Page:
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US Military Says More of Baghdad Under Control, but Casualties Remain High

The commander of U.S. troops in Baghdad says al-Qaida cells are being cornered into fighting rather than fleeing the new offensive by his forces and the Iraqi army. Major General Joseph Fil says the result is continuing high U.S. casualties, but also progress toward taking control of previously hostile neighborhoods. VOA's Al Pessin reports from the Pentagon.

Speaking via satellite from Baghdad, General Fil pointed to an insurgent attack on Thursday that involved a large bomb, rocket-propelled grenades and small arms fire, resulting in the deaths of five American soldiers and the wounding of six more.

"Well, it was a very violent attack," he said. "And we did think it showed a level of sophistication we had not often seen so far in this campaign."

General Fil says insurgents are confronting U.S. troops that way because their freedom of movement has been restricted by the surge of U.S. and Iraqi troops into the city and its surrounding areas.

"They have previously been, frankly, elusive when we actually got into an area and started to clear it," he added. "And we're seeing that in this area of East Rashid they're standing and fighting, and we're fully prepared for that."

General Fil provided statistics to back up his claim that the new Baghdad Security Plan is working. He said in April about 19 percent of the capital's neighborhoods were under control. He said that is up to 48 percent now, with another 36 percent of neighborhoods in the process of being cleared of insurgents.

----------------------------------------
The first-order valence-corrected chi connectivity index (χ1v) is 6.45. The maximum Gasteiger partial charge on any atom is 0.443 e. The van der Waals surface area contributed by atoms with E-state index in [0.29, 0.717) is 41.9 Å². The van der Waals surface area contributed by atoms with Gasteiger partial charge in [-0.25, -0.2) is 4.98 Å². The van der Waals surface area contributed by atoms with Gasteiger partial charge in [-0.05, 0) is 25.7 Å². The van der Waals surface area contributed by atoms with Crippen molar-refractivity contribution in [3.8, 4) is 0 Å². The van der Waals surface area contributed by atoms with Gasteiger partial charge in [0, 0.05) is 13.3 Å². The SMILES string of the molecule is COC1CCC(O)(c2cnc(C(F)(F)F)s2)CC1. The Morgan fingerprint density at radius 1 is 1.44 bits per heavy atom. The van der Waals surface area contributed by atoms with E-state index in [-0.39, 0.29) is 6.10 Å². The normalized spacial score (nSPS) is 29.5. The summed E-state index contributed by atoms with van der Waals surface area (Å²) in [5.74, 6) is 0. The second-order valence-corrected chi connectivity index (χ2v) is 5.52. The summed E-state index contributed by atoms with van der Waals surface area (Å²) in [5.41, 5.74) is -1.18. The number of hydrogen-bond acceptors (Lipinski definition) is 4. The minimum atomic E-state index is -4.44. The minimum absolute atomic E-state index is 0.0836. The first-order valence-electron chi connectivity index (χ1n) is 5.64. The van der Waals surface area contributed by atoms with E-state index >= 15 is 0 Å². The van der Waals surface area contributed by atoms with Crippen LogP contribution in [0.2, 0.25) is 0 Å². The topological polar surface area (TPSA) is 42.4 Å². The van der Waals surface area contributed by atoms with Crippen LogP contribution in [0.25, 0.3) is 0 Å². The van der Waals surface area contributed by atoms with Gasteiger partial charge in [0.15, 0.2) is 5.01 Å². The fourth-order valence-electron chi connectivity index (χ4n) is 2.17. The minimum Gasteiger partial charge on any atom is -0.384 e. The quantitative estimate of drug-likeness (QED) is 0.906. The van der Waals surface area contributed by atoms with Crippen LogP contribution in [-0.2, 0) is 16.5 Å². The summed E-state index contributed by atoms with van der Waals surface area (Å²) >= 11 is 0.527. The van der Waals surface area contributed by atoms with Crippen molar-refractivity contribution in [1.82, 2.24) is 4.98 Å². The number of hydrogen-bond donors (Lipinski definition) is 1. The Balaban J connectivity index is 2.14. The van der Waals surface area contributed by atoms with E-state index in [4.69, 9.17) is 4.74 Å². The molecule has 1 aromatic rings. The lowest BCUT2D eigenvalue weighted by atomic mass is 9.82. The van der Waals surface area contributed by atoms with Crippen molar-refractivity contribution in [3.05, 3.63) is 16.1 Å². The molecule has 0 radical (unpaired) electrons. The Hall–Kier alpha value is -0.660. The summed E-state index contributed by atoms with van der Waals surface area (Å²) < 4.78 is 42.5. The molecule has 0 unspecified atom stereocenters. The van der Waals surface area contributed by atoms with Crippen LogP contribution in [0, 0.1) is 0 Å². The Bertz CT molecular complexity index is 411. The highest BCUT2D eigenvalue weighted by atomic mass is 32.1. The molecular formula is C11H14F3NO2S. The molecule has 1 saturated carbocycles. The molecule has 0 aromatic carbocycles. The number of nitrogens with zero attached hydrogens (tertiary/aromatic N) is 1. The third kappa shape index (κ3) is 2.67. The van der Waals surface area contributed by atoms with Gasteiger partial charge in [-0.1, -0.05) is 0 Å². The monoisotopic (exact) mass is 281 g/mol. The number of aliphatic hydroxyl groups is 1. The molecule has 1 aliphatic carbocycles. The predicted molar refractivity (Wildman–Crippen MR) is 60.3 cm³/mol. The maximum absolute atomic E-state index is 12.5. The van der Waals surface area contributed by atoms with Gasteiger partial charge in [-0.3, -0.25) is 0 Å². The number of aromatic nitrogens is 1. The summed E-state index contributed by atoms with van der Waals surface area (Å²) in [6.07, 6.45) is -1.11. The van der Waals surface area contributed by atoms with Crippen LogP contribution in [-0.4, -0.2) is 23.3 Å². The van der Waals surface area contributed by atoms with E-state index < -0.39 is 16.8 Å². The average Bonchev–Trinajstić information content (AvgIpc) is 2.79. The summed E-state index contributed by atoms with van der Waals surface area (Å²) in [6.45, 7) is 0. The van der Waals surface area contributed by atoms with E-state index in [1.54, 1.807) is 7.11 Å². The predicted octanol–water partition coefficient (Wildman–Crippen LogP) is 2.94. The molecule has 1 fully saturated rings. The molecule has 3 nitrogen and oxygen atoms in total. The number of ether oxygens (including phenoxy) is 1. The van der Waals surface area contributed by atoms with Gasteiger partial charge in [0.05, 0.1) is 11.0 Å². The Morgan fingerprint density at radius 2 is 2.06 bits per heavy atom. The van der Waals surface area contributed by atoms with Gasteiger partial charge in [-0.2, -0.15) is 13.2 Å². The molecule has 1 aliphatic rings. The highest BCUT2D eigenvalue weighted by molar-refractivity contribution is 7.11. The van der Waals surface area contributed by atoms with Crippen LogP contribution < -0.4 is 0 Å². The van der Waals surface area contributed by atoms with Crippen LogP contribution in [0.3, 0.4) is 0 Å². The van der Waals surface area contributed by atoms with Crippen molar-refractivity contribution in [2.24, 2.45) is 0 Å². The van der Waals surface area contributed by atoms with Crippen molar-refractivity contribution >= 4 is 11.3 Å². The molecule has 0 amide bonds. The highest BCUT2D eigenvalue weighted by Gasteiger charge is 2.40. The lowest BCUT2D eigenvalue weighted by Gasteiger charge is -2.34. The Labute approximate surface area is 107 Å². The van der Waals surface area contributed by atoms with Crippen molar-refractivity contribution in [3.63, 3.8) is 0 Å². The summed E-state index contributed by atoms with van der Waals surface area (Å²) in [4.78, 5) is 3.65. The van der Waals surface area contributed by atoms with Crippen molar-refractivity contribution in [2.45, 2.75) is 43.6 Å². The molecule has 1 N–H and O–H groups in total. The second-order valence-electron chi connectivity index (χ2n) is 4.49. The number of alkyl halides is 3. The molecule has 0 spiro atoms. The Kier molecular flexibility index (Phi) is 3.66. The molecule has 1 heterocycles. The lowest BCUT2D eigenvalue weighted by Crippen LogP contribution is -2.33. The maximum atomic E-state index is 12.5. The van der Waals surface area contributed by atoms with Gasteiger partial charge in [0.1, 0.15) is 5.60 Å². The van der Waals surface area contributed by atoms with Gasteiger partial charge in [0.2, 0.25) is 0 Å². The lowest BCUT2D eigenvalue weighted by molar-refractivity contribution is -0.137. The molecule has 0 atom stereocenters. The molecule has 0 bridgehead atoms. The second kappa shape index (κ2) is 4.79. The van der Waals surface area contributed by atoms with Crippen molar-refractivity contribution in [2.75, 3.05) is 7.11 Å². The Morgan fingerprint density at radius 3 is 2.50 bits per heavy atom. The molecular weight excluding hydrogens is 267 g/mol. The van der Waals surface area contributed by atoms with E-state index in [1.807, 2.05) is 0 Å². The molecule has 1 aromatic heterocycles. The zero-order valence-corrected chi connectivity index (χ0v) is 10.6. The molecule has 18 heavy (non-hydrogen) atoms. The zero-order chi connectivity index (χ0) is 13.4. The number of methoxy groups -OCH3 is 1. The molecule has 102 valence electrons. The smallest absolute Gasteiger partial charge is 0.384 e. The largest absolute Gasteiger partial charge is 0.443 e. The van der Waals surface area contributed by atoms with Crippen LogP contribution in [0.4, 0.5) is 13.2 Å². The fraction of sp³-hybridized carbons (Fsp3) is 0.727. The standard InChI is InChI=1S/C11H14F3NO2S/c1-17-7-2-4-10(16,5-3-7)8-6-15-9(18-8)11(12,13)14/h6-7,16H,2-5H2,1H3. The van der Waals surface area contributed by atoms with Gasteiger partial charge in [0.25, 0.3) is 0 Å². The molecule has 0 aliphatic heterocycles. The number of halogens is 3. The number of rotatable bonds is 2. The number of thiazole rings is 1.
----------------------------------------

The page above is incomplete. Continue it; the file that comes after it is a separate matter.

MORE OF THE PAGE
Still, the general would not predict when the city might be fully under control, or how much of the job might be done by September, when senior officials are to make a progress report to the U.S. Congress.

"I am certainly cognizant of that, but I can tell you that we haven't altered any of our plans based on this date, which will be an important one, but it will come and go," he said.

General Fil says the number of insurgent attacks is down in Baghdad, and their overall impact has been reduced. But he says the insurgents are burying larger and larger bombs in the path of U.S. troops, like the one that exploded Thursday. That keeps the U.S. casualty rate high, but the general says casualties are not a good measure of success or failure, because they result in part from the higher operational tempo of his forces since the new security plan went into effect in January.

At a Pentagon news conference Friday, Defense Secretary Robert Gates said a special Pentagon task force is working hard to find ways to protect troops from the bombs, through technology, neighborhood diplomacy and military operations.

"This is not a problem, I think, that's going to be confined to Iraq. And so we need to keep working on it and find ways to protect our soldiers and marines," he said.

Secretary Gates said that includes developing relationships with local leaders who can help monitor activities in their neighborhoods. General Fil says there is a major effort to do that in Baghdad, with a formal application and vetting process for former insurgents who want to cooperate with the government. He says the program gets 300 applicants a day who are willing to swear allegiance and come under Iraqi army or police control.

General Fil also says his forces are finding more Iranian munitions in Baghdad.

"There's no doubt that they're coming out of Iran," he noted. "Most of them are made fairly recently, in the past several years, and they have lot numbers that we can trace through to Iran."

The general says the Iranian weapons are mainly rockets and mortar shells, and many of them are being fired from the mainly Shi'ite Sadr City neighborhood into the heavily protected Green Zone, where the U.S. embassy and Iraqi government buildings are located.